From Our “Ask a Question” mailbag: Who Pays the Estate Tax? ((Note, the New Jersey Estate Tax expires in 2018))
“My father at his death gave my brother, and I equal amounts. My brother got life insurance and was named TOD beneficiary of a bank account. I got everything under the Will including the house and remaining cash. The Will says the residue pays all taxes. Do we split the New Jersey Estate Tax on what my brother received outside the Will?”
The New Jersey Estate Tax is a transfer taxes on all assets your father owned at death. Pennsylvania exempts life insurance, but New Jersey and other states do not. Therefore, a tax is due if the value of all the assets including life insurance exceeds the exemption amount.
Include Life Insurance When Calculating the New Jersey Estate Tax.
Even though the life insurance is a non-probate asset, it is added to the “taxable” estate when calculating the Estate Tax. If your father had a good estate planning attorney, that lawyer put a clause in the Will that will determine the source of tax payments. Apportioned means everyone pays their prorated share of the tax due out of what they receive. The residue would pay all estate taxes if your father said the residue pays all taxes. Therefore, the Will’s terms hold the answer.
Who pays the New Jersey Estate Tax On Life Insurance? It Depends.
You stated that the will says the residue pays all taxes. So, it seems that the probate estate pays the entire tax. But, this will depend on a few unknown facts. Did you receive the house and accounts as a particular gift or under the residue? By reviewing the Will, I can provide you a definitive answer.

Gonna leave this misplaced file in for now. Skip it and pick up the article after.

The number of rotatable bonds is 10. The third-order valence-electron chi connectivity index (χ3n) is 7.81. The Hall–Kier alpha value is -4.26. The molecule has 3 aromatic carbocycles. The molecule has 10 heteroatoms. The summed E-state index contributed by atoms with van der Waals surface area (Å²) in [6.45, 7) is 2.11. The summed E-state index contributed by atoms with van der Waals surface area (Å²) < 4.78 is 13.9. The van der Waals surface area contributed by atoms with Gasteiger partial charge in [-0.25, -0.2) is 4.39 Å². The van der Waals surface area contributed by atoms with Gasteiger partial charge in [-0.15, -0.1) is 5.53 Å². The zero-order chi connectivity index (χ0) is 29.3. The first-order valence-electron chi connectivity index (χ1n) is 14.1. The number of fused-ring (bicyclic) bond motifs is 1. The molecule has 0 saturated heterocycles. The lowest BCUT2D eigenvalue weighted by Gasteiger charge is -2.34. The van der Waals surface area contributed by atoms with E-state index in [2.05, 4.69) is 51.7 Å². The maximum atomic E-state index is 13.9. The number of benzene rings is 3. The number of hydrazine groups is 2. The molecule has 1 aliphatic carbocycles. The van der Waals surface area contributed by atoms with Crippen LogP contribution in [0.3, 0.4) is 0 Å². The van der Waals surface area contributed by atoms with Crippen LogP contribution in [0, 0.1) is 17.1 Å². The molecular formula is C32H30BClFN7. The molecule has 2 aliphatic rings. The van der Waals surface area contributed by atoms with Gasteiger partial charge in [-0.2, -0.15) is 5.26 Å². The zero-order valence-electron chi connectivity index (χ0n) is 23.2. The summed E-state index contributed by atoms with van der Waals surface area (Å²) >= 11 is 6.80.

It pays to have an experienced estate planning lawyer’s advice. In this case, your father might have wished for both sons to inherit equally. But because of his unfamiliarity with the tax rules, the tax burden may fall on your shoulders.
Who Pays the Estate Tax?
In this Post, I tried to answer the question, Who Pays the Estate Tax, given some particular facts. Let me know how I did, comments and questions are welcome!
Contact our office for a free consultation if you have further questions about probate or any other Estate Planning issues.
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Author, Peter Klenk, Esq. LL.M.